• To come to a fair dispute resolution for all parties involved
  • To come to this resolution without additional expense or time delay 
  • Both parties should agree on the outcome of the dispute resolution 
  • There is no interference of the court system 

So who decides on the appointment of arbitrators? There are a few different options. One of the most popular is a direct appointment by the disputing parties, based on mutual agreement. Another option is an appointment by an external party, such as the court or an institution suggested by disputing parties.

What Are the Common Types of Arbitration?

There are numerous forms of arbitration today with the purpose of solving the legal issues of disputing parties. Some of the most common include:

  • Commercial arbitration between two enterprises, i.e. businesses
  • Consumer arbitration between a disgruntled consumer and supplier of services or goods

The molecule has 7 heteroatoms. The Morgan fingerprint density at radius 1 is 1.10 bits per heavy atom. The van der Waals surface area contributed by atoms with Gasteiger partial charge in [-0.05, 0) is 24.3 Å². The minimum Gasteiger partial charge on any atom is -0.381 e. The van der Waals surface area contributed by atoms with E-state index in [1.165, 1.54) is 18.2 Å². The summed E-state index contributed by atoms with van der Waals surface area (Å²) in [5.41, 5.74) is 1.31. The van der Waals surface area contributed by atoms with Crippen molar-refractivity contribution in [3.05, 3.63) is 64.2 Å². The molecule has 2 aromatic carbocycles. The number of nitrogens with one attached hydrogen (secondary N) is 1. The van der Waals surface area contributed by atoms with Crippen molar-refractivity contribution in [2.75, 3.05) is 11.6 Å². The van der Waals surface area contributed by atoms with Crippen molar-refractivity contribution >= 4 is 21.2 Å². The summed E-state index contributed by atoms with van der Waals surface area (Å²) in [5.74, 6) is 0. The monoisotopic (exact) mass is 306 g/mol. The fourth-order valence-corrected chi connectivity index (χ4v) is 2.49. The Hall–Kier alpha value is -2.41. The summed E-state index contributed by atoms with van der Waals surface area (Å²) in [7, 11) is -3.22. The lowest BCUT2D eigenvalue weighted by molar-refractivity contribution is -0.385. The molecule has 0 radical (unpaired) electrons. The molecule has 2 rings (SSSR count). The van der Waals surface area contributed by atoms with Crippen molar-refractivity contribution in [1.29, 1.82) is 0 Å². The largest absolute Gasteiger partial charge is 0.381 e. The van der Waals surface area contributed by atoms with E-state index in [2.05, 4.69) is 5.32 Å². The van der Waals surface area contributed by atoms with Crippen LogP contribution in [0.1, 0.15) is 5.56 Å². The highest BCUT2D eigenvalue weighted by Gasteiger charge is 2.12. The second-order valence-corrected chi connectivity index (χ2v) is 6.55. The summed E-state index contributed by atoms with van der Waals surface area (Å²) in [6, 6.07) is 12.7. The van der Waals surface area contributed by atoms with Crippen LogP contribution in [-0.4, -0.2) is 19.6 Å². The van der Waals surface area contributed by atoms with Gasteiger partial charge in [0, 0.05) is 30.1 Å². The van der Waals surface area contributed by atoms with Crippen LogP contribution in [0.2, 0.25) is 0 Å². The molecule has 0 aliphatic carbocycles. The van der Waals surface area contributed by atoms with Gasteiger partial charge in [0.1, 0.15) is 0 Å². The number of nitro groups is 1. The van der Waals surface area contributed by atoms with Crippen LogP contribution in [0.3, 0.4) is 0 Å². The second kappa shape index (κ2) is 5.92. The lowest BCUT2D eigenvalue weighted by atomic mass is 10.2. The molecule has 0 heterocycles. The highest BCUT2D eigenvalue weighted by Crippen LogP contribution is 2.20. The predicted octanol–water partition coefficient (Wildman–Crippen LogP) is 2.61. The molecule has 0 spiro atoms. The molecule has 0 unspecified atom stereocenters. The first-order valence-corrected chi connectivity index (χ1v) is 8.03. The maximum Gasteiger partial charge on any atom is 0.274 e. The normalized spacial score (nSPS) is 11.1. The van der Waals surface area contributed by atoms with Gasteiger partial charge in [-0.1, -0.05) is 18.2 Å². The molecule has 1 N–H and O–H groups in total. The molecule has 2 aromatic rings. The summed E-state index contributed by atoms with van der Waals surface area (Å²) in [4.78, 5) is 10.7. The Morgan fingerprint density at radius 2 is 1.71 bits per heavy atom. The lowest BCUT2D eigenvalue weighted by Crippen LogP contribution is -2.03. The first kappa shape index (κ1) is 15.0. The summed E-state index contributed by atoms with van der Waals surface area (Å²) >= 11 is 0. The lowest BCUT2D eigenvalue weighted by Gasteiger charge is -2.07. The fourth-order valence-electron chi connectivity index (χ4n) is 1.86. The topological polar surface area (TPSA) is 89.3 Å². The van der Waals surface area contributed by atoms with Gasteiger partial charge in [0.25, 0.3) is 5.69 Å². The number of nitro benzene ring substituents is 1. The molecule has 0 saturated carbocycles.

• Labor arbitration which focuses on employment issues 
  • Rights arbitration, also known as grievance arbitration — this is usually focused on the violation of a collective agreement
  • Interest arbitration, or contract arbitration 

Of course, there are other forms of arbitration that relate to a plethora of legal issues. Some of these include divorce arbitration, securities arbitration, judicial, and more. 

Why Choose Arbitration For Dispute Resolution?

The process of arbitration is beneficial for a number of reasons. But the most obvious is that you can avoid the lengthy, costly, and emotionally draining process of going to court. Here are a few other benefits of choosing this form of dispute resolution: